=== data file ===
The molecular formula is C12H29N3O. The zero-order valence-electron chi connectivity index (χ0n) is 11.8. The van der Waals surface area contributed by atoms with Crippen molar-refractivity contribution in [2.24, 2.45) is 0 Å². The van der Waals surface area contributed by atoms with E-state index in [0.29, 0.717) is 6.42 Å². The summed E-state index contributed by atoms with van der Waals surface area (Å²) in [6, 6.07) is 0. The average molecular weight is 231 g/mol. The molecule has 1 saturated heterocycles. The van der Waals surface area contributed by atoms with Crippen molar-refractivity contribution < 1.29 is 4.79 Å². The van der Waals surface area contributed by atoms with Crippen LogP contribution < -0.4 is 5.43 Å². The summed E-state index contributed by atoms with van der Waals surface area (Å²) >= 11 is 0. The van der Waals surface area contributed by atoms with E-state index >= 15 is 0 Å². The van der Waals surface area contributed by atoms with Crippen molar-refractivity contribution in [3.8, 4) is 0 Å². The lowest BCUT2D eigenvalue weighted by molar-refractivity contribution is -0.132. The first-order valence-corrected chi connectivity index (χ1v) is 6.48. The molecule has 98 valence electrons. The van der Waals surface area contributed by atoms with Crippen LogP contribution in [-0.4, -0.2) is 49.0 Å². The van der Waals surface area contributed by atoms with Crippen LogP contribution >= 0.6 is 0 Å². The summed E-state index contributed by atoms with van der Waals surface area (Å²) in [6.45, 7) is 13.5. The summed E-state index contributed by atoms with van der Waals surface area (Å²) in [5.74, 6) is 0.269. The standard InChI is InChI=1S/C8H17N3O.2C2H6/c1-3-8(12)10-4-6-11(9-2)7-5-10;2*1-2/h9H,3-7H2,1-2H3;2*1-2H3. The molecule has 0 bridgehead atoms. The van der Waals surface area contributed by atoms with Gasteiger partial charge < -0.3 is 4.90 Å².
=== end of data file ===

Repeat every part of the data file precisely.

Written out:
The molecular formula is C12H29N3O. The zero-order valence-electron chi connectivity index (χ0n) is 11.8. The van der Waals surface area contributed by atoms with Crippen molar-refractivity contribution in [2.24, 2.45) is 0 Å². The van der Waals surface area contributed by atoms with E-state index in [0.29, 0.717) is 6.42 Å². The summed E-state index contributed by atoms with van der Waals surface area (Å²) in [6, 6.07) is 0. The average molecular weight is 231 g/mol. The molecule has 1 saturated heterocycles. The van der Waals surface area contributed by atoms with Crippen molar-refractivity contribution < 1.29 is 4.79 Å². The van der Waals surface area contributed by atoms with Crippen LogP contribution < -0.4 is 5.43 Å². The summed E-state index contributed by atoms with van der Waals surface area (Å²) >= 11 is 0. The van der Waals surface area contributed by atoms with E-state index >= 15 is 0 Å². The van der Waals surface area contributed by atoms with Crippen molar-refractivity contribution in [3.8, 4) is 0 Å². The lowest BCUT2D eigenvalue weighted by molar-refractivity contribution is -0.132. The first-order valence-corrected chi connectivity index (χ1v) is 6.48. The molecule has 98 valence electrons. The van der Waals surface area contributed by atoms with Crippen LogP contribution in [-0.4, -0.2) is 49.0 Å². The van der Waals surface area contributed by atoms with Crippen LogP contribution >= 0.6 is 0 Å². The summed E-state index contributed by atoms with van der Waals surface area (Å²) in [6.45, 7) is 13.5. The summed E-state index contributed by atoms with van der Waals surface area (Å²) in [5.74, 6) is 0.269. The standard InChI is InChI=1S/C8H17N3O.2C2H6/c1-3-8(12)10-4-6-11(9-2)7-5-10;2*1-2/h9H,3-7H2,1-2H3;2*1-2H3. The molecule has 0 bridgehead atoms. The van der Waals surface area contributed by atoms with Gasteiger partial charge < -0.3 is 4.90 Å².